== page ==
20 Years Later, 9/11 Is Remembered At The NYS Museum
Most times in their work, historians and museum staff are looking back decades and even centuries. But in the case of September 11, 2001, curators from the New York State Museum responded to history as it was happening. Museum staff from Albany went to Ground Zero in New York City to collect objects and document the aftermath of the terror attack. One year later, the first part of the museum’s exhibit opened. 20 years on, WAMC's Jim Levulis toured the now three-part exhibit with senior historian and curator Aaron Noble.
Noble: Visitors entering the exhibit gallery are first immediately confronted with an proximately 20-foot fragment of World Trade Center steel, which just gives such a visual note to the size of the of the scope and the scale of the buildings. This is a really only a kind of a two-story portion of the steel. And when you're talking about 110-story buildings, it's just an incredibly impactful piece. And then right behind that, you get your first glimpse of the Engine Six pumper from the FDNY. One of the first vehicles to respond to the Trade Center attack. It was badly damaged and four of its members were killed when the buildings collapsed. And so it's a very stunning and impactful piece that really attributes to the heroism and the efforts of the FDNY and other first responders to save people on September 11, 2001.
Levulis: And looking at the engine itself, the front half is scorched. But the back half still retains all its paint, it's a bit damaged. What's the significance of that?
Noble: So Engine Six was one of the two pumper companies in the FDNY that had trucks with the capacity to actually pump water up to the 110th story of the World Trade Center. So it was specifically purchased for the World Trade Center, it was located just a couple blocks away on Beekman Street. So it's very close to the buildings for that reason. It had parked under what had been a pedestrian bridge over Vesey Street in lower Manhattan. And when the buildings collapse, the footbridge collapsed on top of the rear of the truck and actually preserved the truck. The front was exposed to the fire that followed the collapse of the buildings. And one of the reasons Engine Six was selected to be brought here to the museum was the fact that it both retains the immediate recognizability of being an FDNY vehicle, but also just the sheer trauma that the vehicle underwent. So it was very symbolic and impactful in that respect.
Levulis: And if we just walk over more toward the engine here and take a look at some of the other portions of the exhibit here. We have a timeline that details the rescue and the timeline of the events on that day. And just want to get the museum's thinking in depicting it in this sort of fashion with these objects that we have in front of us here, a New York Post headline, why take this approach in documenting it sort of minute by minute?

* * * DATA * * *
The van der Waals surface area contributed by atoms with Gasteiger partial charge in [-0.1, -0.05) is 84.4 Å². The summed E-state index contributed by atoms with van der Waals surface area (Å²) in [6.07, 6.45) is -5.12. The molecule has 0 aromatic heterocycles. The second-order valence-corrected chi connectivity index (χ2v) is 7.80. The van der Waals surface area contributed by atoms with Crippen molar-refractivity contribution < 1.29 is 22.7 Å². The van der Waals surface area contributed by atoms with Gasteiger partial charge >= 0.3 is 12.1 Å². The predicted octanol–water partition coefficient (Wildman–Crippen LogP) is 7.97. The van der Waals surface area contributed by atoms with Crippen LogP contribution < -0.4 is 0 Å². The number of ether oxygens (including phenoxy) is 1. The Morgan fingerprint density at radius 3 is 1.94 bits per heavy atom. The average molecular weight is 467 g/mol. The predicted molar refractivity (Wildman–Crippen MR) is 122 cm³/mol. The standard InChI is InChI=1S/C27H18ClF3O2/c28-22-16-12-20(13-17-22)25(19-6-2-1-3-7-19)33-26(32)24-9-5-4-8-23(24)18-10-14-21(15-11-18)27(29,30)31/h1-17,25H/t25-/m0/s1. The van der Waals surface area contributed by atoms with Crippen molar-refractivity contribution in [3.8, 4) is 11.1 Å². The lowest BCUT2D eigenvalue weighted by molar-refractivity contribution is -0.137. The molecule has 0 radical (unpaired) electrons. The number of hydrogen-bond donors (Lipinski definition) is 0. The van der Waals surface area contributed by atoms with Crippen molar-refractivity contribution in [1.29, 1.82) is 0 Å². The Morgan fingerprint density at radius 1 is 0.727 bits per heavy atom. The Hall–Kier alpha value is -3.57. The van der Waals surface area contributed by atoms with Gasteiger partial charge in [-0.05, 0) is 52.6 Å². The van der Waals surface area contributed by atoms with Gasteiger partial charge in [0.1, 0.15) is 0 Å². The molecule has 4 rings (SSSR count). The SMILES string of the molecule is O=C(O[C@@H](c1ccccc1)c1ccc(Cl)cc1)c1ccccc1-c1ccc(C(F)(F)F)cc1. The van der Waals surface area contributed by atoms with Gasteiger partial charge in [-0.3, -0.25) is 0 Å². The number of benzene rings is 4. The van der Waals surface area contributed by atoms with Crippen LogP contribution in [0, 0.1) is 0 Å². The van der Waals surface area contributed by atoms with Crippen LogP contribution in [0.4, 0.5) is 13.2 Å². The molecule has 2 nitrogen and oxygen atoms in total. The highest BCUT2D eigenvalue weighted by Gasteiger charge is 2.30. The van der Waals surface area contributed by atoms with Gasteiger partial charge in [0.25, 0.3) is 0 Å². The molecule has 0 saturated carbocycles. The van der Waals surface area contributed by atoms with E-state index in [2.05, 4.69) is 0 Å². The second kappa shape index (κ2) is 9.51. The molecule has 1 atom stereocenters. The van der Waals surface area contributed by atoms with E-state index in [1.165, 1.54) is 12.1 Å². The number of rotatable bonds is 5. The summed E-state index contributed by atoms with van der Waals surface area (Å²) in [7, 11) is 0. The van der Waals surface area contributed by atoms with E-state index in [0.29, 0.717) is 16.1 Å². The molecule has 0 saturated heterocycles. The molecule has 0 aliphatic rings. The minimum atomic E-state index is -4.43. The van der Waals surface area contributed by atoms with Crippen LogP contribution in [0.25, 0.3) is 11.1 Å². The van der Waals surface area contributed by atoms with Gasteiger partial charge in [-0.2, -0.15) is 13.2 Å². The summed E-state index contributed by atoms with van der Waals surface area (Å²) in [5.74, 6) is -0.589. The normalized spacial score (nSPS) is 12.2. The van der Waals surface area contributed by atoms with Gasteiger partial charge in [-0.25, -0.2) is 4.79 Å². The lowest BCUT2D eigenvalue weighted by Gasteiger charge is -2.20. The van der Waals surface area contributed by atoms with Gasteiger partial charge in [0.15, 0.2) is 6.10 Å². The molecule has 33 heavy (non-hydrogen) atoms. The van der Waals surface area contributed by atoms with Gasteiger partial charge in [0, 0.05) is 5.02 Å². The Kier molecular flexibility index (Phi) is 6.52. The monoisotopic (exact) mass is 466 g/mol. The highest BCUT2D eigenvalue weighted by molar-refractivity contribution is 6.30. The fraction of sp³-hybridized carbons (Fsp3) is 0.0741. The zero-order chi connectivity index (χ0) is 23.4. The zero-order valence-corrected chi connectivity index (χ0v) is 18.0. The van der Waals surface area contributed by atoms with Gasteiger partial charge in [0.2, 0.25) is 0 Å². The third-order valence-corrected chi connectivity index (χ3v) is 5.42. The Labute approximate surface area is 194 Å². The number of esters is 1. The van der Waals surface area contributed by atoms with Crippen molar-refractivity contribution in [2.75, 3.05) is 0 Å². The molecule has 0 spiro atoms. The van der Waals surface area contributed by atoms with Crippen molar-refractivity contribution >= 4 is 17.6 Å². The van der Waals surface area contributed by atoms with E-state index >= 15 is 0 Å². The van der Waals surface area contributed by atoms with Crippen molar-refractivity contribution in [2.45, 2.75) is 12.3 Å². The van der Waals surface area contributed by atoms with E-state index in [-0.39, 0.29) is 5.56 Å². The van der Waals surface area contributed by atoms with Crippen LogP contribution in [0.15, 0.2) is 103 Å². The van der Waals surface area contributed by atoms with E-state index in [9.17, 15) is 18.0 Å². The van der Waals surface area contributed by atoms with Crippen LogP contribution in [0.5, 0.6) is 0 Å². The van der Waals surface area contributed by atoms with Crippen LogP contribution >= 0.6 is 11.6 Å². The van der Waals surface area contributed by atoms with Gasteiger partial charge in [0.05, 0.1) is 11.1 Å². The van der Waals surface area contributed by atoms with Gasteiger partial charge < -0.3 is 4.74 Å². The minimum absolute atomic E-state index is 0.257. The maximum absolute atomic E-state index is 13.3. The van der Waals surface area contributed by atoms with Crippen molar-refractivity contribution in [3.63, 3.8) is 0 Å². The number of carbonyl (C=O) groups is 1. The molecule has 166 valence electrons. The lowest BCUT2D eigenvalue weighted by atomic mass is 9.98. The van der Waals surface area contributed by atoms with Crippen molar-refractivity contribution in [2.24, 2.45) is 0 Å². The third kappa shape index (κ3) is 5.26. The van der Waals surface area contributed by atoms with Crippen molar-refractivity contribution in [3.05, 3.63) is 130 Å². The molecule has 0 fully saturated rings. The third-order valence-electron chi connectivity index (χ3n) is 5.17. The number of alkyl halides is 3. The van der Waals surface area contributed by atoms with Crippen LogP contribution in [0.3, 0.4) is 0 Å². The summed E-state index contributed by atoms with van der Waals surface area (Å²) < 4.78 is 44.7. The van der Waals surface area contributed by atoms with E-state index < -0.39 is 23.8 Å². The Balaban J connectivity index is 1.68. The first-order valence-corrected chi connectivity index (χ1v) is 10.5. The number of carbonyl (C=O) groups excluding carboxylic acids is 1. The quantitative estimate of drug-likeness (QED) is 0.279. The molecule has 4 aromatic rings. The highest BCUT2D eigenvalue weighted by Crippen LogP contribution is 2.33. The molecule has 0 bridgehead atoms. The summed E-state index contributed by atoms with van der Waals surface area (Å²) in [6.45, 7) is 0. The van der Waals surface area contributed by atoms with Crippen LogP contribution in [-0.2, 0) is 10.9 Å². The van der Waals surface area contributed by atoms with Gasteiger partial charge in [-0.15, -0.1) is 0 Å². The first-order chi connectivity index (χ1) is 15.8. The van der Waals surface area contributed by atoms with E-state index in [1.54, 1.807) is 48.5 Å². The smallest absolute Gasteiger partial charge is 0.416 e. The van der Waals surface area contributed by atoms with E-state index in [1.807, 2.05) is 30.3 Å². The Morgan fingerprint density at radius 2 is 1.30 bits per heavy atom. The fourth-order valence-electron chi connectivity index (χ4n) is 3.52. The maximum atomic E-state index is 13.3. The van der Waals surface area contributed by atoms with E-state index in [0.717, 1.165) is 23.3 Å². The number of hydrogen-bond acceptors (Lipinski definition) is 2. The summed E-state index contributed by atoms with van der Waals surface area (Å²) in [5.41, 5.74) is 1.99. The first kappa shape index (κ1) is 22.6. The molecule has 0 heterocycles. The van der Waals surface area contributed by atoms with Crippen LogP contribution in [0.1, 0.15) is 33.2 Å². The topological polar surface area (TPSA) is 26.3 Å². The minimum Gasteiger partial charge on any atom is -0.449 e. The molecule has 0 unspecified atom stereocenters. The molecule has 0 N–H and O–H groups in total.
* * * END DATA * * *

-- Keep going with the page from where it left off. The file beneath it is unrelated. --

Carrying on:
Noble: So the exhibit opened in September of 2002. So it was very fresh in everyone's mind. And much of the effort was actually still ongoing in terms of the reconstruction of the site and kind of grappling with that. Museums, we've used timelines in a variety of projects. And it's a very visual and easy way for visitors to kind of digest the information. Most times our timelines are not as compressed as this one which is just the first 24 hours from the sunrise on September 11 to sunrise on September 12, 2001. But we felt that it was a good way to document really, all of these kind of critical events that were happening in just these 102 minutes between when the planes first struck the towers to the collapse of the second tower and documenting how decisions and kind of events impacted what transpired on that day. And so one of the reasons the New York Post issue is the first object you encounter is that September 11, 2001 was a primary election day in New York City. It was one of those events, along with the first day of public school in the city that took people out of their normal routines. So people had stopped on their way to work to vote at their local polling place, or they had taken their kids to school or waited to see them off. So they were out of their routines so that there were people that may have been at the Trade Center earlier on a normal day that had been held up for a variety of reasons. And it was a way to kind of emphasize really the anonymous and kind of haphazard nature of who was in the building at that time. And really the fortunate circumstances for so many people that we've encountered, and that they, for whatever reason, were late getting to work and therefore weren’t at their desks at the time of impact.
Levulis: You mentioned this portion of the exhibit opened a year after September 11. That's an incredible turnaround in the scope of putting together a historical account of it. How did the staff of the museum do that?